Amid the lunchtime rush at a nearly 100-year-old restaurant in Istanbul’s famous Sultanahmet district, French tourist Isabelle Laval indulged in one of Turkey’s national dishes, “kofte,” meatballs made of beef or lamb. The eatery wasn’t always so packed. Visits plunged two years ago after a suicide bomber killed 12 German tourists across the street. “If you keep thinking of this, you don’t do anything,” Laval told The Media Line. For many, though, a wave of terrorist attacks coupled with a 2016 coup attempt was reason enough to vacation elsewhere.
“It was the worst year of our business but not just for our business, but for all of those [in] Turkey,” Mert Tezcakin, whose great-grandfather founded Sultanahmet Köftecisi, told The Media Line. Some of the terrorist attacks specifically targeted the tourism industry, including one on Istanbul’s Ataturk Airport that killed 45 people in 2016.
The tourism industry was down 7.6 billion euros that year compared to 2015, and Turkey’s overall GDP decreased by nearly one percent. Without a major terrorist attack in Istanbul over the past year, the tourism sector is bouncing back; this, in stark contrast to the rest of Turkey’s sluggish economy.
Tezcakin, who is CEO of his family business, estimated there has been an increase between 30 to 40 percent in tourists visiting the restaurant.
The Turkish Statistical Institute announced last week a 30% year-on-year increase in tourism income between April and June.
The Association of Turkish Travel Agencies (TURSAB) wrote in an email to The Media Line that during the decline, it focused on attracting visitors from new markets such as China, India and Latin America, which led to the amount of tourists doubling from these areas.
“Turkish tourism sector has proven its resilience,” TURSAB wrote. The association predicted there would be 40 million visitors and $32 billion in tourism revenue for the whole year. TURSAB added that there was a 24 percent increase year-on-year in U.S. visitors, from about 152,500 in the first half of 2017 to 189,680 in the first half of 2018.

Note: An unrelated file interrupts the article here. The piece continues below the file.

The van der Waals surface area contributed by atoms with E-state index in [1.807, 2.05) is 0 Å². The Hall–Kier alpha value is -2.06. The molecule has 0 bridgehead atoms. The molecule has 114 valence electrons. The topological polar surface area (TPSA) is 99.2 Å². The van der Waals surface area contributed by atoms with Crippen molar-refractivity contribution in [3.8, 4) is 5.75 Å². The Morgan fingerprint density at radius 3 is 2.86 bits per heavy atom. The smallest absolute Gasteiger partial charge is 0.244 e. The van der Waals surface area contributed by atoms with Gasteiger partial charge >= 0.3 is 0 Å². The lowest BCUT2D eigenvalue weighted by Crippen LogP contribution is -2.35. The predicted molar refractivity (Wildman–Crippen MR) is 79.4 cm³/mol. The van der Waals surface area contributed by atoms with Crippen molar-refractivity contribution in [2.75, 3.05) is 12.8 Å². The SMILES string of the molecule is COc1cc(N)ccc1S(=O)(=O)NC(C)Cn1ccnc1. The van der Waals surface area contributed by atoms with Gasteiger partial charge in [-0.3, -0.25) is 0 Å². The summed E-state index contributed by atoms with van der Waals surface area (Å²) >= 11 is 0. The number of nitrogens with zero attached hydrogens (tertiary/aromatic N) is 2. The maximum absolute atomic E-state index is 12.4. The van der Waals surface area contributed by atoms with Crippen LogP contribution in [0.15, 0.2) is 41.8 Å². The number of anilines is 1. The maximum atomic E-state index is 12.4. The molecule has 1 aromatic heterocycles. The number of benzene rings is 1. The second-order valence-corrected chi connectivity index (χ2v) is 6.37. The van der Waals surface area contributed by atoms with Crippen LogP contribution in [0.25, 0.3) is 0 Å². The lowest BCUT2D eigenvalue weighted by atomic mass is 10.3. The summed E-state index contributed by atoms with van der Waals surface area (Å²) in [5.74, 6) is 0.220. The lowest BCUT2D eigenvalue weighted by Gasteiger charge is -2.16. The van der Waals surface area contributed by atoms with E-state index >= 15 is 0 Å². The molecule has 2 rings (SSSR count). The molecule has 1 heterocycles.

The improving figures come despite a grim forecast for the economy. Turkey’s central bank announced last week it was increasing this year’s estimated inflation rate from 8.4% to 13.4%. The currency, meanwhile, has plummeted 27 percent this year. After Erdogan won re-election in June, he appointed his son-in-law as the finance minister, leading to fears over the independence of Turkey’s monetary policy.
Poor relations with the West have also contributed to the currency’s free-fall. The lira dropped dramatically in anticipation of sanctions imposed by the U.S. over Turkey’s detention of American pastor Andrew Brunson, who was imprisoned for nearly two years and is now under house arrest.
The currency decreased even further on Monday after the U.S. announced it would be reviewing Turkey’s duty-free access to the American market.
While the lira rose slightly following local reports that officials from both sides would meet in Washington later this week, the currency is still at a record low relative to the greenback.
The increase in tourism may not be the economy’s saving grace in the long-run. The main source of tourists is now Russia with a GDP per capita of $10,700 in 2017, pushing Germany with a GDP per capita of $44,400 to second place. That means that some of the tourists who are coming have less to spend.
The average amount that foreign visitors spent in the second quarter of 2018 was $602 compared to $715 over the course of 2015.
One area within tourism that is showing an upswing is flights from Israel. Joseph Fischer, a tourism consultant for over 30 years who used to focus on Israeli-Turkish travel, noted that Turkish Airlines was adding another daily flight between Tel Aviv and Istanbul.
That would bring the total number of daily flights for all carriers to 14, he said, although many use Istanbul as a hub to other destinations.
Fischer said there were 250,000 Israelis who visited Turkey last year, despite ongoing political tensions between the two countries.
“Eighty-five percent are probably really tourists, people who go to Antalya on an all-exclusive package and people who go to Istanbul for shopping.”
Back at the restaurant, Tezcakin said his business feels the effects of rising inflation and expressed concern that the economy will continue to struggle.
“Piece by piece, everything increases,” he said. “We need to be prepared.”